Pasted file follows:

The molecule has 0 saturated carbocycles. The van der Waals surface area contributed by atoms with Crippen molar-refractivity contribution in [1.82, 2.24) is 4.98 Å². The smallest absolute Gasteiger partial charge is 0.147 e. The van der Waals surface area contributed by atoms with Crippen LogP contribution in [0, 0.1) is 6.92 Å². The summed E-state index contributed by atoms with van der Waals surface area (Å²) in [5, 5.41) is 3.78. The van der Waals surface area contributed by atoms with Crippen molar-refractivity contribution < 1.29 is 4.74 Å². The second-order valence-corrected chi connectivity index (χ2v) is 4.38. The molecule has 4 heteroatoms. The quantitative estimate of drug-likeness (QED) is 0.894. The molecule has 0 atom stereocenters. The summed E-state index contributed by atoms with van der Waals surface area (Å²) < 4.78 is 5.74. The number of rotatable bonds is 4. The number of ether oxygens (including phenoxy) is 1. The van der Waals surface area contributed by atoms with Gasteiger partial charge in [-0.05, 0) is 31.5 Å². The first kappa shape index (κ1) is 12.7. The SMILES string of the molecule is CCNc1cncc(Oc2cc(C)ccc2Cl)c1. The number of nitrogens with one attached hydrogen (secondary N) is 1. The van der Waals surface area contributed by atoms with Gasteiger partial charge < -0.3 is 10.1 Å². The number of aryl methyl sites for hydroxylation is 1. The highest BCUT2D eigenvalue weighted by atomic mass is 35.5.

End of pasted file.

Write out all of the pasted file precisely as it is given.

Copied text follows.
The molecule has 0 saturated carbocycles. The van der Waals surface area contributed by atoms with Crippen molar-refractivity contribution in [1.82, 2.24) is 4.98 Å². The smallest absolute Gasteiger partial charge is 0.147 e. The van der Waals surface area contributed by atoms with Crippen LogP contribution in [0, 0.1) is 6.92 Å². The summed E-state index contributed by atoms with van der Waals surface area (Å²) in [5, 5.41) is 3.78. The van der Waals surface area contributed by atoms with Crippen molar-refractivity contribution < 1.29 is 4.74 Å². The second-order valence-corrected chi connectivity index (χ2v) is 4.38. The molecule has 4 heteroatoms. The quantitative estimate of drug-likeness (QED) is 0.894. The molecule has 0 atom stereocenters. The summed E-state index contributed by atoms with van der Waals surface area (Å²) < 4.78 is 5.74. The number of rotatable bonds is 4. The number of ether oxygens (including phenoxy) is 1. The van der Waals surface area contributed by atoms with Gasteiger partial charge in [-0.05, 0) is 31.5 Å². The first kappa shape index (κ1) is 12.7. The SMILES string of the molecule is CCNc1cncc(Oc2cc(C)ccc2Cl)c1. The number of nitrogens with one attached hydrogen (secondary N) is 1. The van der Waals surface area contributed by atoms with Gasteiger partial charge < -0.3 is 10.1 Å². The number of aryl methyl sites for hydroxylation is 1. The highest BCUT2D eigenvalue weighted by atomic mass is 35.5.